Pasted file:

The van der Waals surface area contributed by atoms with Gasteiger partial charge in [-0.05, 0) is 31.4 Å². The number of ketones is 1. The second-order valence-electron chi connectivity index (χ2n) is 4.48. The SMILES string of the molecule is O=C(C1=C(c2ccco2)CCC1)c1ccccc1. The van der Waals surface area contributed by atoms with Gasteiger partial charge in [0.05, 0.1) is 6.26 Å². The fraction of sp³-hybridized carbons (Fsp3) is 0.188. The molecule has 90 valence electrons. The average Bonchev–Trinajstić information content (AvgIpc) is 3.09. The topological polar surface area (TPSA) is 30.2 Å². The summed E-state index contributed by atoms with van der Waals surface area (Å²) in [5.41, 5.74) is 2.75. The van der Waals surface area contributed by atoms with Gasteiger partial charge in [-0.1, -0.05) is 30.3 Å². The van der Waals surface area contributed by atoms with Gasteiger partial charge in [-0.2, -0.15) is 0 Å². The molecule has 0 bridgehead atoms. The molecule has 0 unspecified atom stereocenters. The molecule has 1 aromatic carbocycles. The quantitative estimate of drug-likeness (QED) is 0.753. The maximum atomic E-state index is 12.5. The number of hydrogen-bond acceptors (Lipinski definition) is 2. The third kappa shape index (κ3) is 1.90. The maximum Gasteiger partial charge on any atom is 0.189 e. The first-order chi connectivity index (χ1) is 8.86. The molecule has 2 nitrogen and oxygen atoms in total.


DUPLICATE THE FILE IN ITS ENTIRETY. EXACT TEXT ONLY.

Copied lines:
The van der Waals surface area contributed by atoms with Gasteiger partial charge in [-0.05, 0) is 31.4 Å². The number of ketones is 1. The second-order valence-electron chi connectivity index (χ2n) is 4.48. The SMILES string of the molecule is O=C(C1=C(c2ccco2)CCC1)c1ccccc1. The van der Waals surface area contributed by atoms with Gasteiger partial charge in [0.05, 0.1) is 6.26 Å². The fraction of sp³-hybridized carbons (Fsp3) is 0.188. The molecule has 90 valence electrons. The average Bonchev–Trinajstić information content (AvgIpc) is 3.09. The topological polar surface area (TPSA) is 30.2 Å². The summed E-state index contributed by atoms with van der Waals surface area (Å²) in [5.41, 5.74) is 2.75. The van der Waals surface area contributed by atoms with Gasteiger partial charge in [-0.1, -0.05) is 30.3 Å². The van der Waals surface area contributed by atoms with Gasteiger partial charge in [-0.2, -0.15) is 0 Å². The molecule has 0 bridgehead atoms. The molecule has 0 unspecified atom stereocenters. The molecule has 1 aromatic carbocycles. The quantitative estimate of drug-likeness (QED) is 0.753. The maximum atomic E-state index is 12.5. The number of hydrogen-bond acceptors (Lipinski definition) is 2. The third kappa shape index (κ3) is 1.90. The maximum Gasteiger partial charge on any atom is 0.189 e. The first-order chi connectivity index (χ1) is 8.86. The molecule has 2 nitrogen and oxygen atoms in total.